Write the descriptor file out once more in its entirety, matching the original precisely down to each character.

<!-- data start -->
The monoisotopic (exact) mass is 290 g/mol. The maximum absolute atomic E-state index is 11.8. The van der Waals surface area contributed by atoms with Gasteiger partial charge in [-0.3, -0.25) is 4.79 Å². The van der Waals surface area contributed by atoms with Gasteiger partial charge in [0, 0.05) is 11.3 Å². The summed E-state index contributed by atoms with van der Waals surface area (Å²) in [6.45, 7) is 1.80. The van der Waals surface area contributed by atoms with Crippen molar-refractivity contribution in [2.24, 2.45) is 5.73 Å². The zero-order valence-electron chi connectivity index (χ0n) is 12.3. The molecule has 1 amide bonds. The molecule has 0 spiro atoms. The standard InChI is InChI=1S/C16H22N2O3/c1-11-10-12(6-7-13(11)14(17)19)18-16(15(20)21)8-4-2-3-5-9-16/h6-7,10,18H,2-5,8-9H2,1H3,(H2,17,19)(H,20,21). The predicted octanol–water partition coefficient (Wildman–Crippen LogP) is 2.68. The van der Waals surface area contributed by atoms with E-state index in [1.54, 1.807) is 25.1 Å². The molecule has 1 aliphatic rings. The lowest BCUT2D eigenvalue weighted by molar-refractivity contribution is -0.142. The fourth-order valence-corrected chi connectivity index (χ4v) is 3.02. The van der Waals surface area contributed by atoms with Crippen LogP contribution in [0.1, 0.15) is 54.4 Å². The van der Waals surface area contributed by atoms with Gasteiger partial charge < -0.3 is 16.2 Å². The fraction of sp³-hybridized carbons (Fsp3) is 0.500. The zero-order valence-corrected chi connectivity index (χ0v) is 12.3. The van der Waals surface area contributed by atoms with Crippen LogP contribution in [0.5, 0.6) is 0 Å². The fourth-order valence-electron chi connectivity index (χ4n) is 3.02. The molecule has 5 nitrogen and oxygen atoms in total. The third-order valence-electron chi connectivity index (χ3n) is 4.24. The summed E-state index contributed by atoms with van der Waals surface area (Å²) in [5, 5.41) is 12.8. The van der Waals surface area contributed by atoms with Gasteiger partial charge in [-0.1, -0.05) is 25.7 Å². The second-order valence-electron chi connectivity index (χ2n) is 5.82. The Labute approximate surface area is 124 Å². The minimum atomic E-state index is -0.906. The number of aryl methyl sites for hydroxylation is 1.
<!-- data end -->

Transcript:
The monoisotopic (exact) mass is 290 g/mol. The maximum absolute atomic E-state index is 11.8. The van der Waals surface area contributed by atoms with Gasteiger partial charge in [-0.3, -0.25) is 4.79 Å². The van der Waals surface area contributed by atoms with Gasteiger partial charge in [0, 0.05) is 11.3 Å². The summed E-state index contributed by atoms with van der Waals surface area (Å²) in [6.45, 7) is 1.80. The van der Waals surface area contributed by atoms with Crippen molar-refractivity contribution in [2.24, 2.45) is 5.73 Å². The zero-order valence-electron chi connectivity index (χ0n) is 12.3. The molecule has 1 amide bonds. The molecule has 0 spiro atoms. The standard InChI is InChI=1S/C16H22N2O3/c1-11-10-12(6-7-13(11)14(17)19)18-16(15(20)21)8-4-2-3-5-9-16/h6-7,10,18H,2-5,8-9H2,1H3,(H2,17,19)(H,20,21). The predicted octanol–water partition coefficient (Wildman–Crippen LogP) is 2.68. The van der Waals surface area contributed by atoms with E-state index in [1.54, 1.807) is 25.1 Å². The molecule has 1 aliphatic rings. The lowest BCUT2D eigenvalue weighted by molar-refractivity contribution is -0.142. The fourth-order valence-corrected chi connectivity index (χ4v) is 3.02. The van der Waals surface area contributed by atoms with Crippen LogP contribution in [0.1, 0.15) is 54.4 Å². The van der Waals surface area contributed by atoms with Gasteiger partial charge < -0.3 is 16.2 Å². The fraction of sp³-hybridized carbons (Fsp3) is 0.500. The zero-order valence-corrected chi connectivity index (χ0v) is 12.3. The van der Waals surface area contributed by atoms with Crippen LogP contribution in [0.5, 0.6) is 0 Å². The fourth-order valence-electron chi connectivity index (χ4n) is 3.02. The molecule has 5 nitrogen and oxygen atoms in total. The third-order valence-electron chi connectivity index (χ3n) is 4.24. The summed E-state index contributed by atoms with van der Waals surface area (Å²) in [5, 5.41) is 12.8. The van der Waals surface area contributed by atoms with Gasteiger partial charge in [-0.1, -0.05) is 25.7 Å². The second-order valence-electron chi connectivity index (χ2n) is 5.82. The Labute approximate surface area is 124 Å². The minimum atomic E-state index is -0.906. The number of aryl methyl sites for hydroxylation is 1.